Montana, Catholic Church in
MONTANA, CATHOLIC CHURCH IN
Montana, located in the Rocky Mountain region of the northwest U.S., was admitted to the Union as the 41st state in 1889. The fourth largest state, it is bounded on the north by Canada, on the east by North and South Dakota, on the south by Wyoming and Idaho, and on the
west by Idaho. Helena is the capital, and Billings is the largest city. There are two dioceses in the state: the Diocese of Helena (Helenensis ) and the Diocese of Great Falls-Billings (Magnocataractensis-Billingensis ), both of which are are suffragans of the Metropolitan See of Portland in Oregon. The Diocese of Helena, established in 1884, encompasses the western counties of the state, an area of 51,922 sq. miles, and the Diocese of Great Falls, erected 1904 and redesignated in 1980 as the Diocese of Great Falls-Billings; it consists of the eastern counties, an area of 94,922 sq. miles.
History. The U.S. acquired the eastern two-thirds of the region, an extension of the Great Plains, in the Louisiana Purchase; the predominantly mountainous western third, containing the Continental Divide, passed to the U.S. with the settlement of the Oregon Question. The state contains numbers of Native American tribes, including the more important Gros Ventres, Assiniboine, Blackfoot, Flathead, and Crow tribes, located on reservations under federal supervision.
White fur traders of the Canadian Northwest Fur Company entered Montana either in the late 18th or early 19th century. The first American explorers to enter the region were the members of the Lewis and Clark Expedition (1804–06), who spent considerable time in the area on both the outbound and return phases of their journey. Montana was an important sphere of activity in the furtrading era. The Canadian Northwest Company trapped the western and northwestern sectors of the region; while American groups, such as the Missouri Fur Company, the American Fur Company, and the Rocky Mountain Fur Company, ranged over the entire area. After the decline of the fur trade, mining succeeded as Montana's dominant form of economic activity, later it became energy production (natural gas and oil). Cattle raising and wheat farming are also of importance.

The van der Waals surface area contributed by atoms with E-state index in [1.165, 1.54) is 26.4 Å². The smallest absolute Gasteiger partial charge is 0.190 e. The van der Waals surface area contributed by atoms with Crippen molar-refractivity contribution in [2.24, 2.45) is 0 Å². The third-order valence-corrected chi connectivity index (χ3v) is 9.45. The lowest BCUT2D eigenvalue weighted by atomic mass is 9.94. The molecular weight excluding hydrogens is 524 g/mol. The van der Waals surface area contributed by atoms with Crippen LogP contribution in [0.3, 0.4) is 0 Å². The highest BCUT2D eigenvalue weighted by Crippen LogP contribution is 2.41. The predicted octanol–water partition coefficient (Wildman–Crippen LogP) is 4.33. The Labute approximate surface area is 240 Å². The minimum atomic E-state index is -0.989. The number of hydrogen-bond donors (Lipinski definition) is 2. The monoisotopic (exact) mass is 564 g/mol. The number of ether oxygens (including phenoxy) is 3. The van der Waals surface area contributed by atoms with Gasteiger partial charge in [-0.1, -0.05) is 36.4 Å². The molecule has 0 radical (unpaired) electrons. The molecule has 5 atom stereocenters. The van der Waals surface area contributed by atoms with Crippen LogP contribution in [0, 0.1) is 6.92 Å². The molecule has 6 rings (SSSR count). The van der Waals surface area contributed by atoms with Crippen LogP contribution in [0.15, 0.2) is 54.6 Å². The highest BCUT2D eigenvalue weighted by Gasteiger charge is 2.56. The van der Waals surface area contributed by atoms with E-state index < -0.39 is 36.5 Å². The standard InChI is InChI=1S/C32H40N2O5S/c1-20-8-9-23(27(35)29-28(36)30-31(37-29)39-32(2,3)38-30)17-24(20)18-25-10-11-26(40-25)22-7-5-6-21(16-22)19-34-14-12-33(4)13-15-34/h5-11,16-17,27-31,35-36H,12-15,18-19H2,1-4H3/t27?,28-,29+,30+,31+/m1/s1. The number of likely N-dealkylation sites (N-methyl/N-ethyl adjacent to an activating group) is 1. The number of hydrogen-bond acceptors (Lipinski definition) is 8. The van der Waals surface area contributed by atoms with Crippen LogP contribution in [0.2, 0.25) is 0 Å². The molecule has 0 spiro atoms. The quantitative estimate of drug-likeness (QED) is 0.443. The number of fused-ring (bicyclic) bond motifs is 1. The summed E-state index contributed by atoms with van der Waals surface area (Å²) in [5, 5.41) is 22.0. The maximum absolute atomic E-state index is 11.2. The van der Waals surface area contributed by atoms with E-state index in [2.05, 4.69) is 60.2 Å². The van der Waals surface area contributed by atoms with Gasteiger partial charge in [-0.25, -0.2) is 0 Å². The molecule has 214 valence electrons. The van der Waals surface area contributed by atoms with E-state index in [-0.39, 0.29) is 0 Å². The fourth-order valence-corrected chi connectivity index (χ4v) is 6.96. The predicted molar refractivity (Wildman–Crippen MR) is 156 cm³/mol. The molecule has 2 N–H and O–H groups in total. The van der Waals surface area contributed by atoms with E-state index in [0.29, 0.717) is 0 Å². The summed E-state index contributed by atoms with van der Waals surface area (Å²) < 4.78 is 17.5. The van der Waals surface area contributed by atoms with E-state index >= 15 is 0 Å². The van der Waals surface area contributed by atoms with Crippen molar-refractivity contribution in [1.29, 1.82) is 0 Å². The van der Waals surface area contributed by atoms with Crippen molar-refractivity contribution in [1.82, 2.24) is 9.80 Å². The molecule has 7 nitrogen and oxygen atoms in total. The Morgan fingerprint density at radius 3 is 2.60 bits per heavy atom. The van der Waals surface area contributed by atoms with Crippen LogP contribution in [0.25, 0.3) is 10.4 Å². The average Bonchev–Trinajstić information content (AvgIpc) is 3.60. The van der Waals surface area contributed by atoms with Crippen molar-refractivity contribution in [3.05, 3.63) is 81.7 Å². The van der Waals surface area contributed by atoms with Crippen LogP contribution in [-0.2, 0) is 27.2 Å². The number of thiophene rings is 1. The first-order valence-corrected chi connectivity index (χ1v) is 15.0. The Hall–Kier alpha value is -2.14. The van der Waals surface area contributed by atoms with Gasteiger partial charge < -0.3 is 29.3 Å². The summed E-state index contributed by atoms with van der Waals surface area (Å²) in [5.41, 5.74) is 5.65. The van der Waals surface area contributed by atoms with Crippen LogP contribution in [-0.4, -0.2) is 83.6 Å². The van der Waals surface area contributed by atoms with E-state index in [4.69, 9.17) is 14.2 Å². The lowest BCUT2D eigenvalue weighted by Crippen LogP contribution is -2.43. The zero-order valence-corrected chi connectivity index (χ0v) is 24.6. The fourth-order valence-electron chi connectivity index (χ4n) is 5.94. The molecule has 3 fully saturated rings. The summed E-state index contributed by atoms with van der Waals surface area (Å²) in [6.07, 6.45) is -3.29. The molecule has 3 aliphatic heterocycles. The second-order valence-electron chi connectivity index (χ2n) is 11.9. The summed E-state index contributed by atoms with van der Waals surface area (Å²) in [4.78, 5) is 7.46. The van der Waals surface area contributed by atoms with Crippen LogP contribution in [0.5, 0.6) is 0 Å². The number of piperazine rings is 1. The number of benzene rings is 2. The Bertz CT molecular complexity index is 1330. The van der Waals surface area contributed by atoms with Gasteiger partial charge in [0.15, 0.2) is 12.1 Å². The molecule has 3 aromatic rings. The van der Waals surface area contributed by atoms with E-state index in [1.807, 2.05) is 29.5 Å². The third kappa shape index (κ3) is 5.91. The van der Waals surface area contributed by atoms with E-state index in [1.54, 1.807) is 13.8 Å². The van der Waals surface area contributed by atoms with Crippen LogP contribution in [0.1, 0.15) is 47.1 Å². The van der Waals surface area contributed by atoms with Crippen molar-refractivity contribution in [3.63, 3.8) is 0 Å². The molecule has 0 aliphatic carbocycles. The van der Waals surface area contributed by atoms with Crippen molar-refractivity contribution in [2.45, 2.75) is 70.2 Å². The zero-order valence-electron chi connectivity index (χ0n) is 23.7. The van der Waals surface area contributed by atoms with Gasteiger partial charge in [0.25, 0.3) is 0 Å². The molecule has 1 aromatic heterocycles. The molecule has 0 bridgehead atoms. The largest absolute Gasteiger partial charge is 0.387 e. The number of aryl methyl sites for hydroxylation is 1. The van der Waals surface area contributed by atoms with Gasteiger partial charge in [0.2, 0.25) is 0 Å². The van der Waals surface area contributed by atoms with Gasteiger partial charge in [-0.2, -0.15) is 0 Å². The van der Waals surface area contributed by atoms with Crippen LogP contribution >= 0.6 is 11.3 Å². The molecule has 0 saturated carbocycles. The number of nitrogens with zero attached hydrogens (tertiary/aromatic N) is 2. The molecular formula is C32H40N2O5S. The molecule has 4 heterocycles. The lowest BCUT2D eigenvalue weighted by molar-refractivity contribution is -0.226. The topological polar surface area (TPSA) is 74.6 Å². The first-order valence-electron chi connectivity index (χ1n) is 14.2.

Missionary Activity. Catholicism was introduced in Montana when Iroquois moved west with Canadian fur traders and settled among the Flatheads of western Montana (1811–12), giving the latter a primitive idea of the faith. The Flatheads sent four successive expeditions (1831, 1835, 1837, and 1839) to Bp. J. rosati of St. Louis, MO, to obtain the services of missionaries, but lack of available personnel prevented his promising to provide them with services until 1839. In 1840 Pierre Jean de smet, sj, went on an exploratory journey among the natives. One year later he returned with fellow Jesuit priests and lay brothers to establish St. Mary's Mission, thus beginning an era of fruitful Jesuit endeavor among the Native Americans and, later, the whites.
Diocesan Development. Montana became a vicariate apostolic in 1883, and in 1884 the Holy See established the Diocese of Helena, coextensive with the entire territory, with John Baptist brondel, bishop of Victoria, Vancouver Island, Canada, and vicar apostolic of Montana as its first bishop. Until his death on Nov. 3, l903, Brondel labored dilligently to build the diocese among Native Americans, as well as trappers, miners, and other immigrants to the area. When he arrived in l884, there were four diocesan priests, 12 religious priests, 16 churches, four hospitals, two parochial schools, two schools for Native Americans and a Catholic population of 15,000. By l903, the last year of his life, there were 38 diocesan priests, 15 religious priests, 65 churches, eight hospitals, nine parochial schools, ten schools for Native Americans and a Catholic population of 50,000.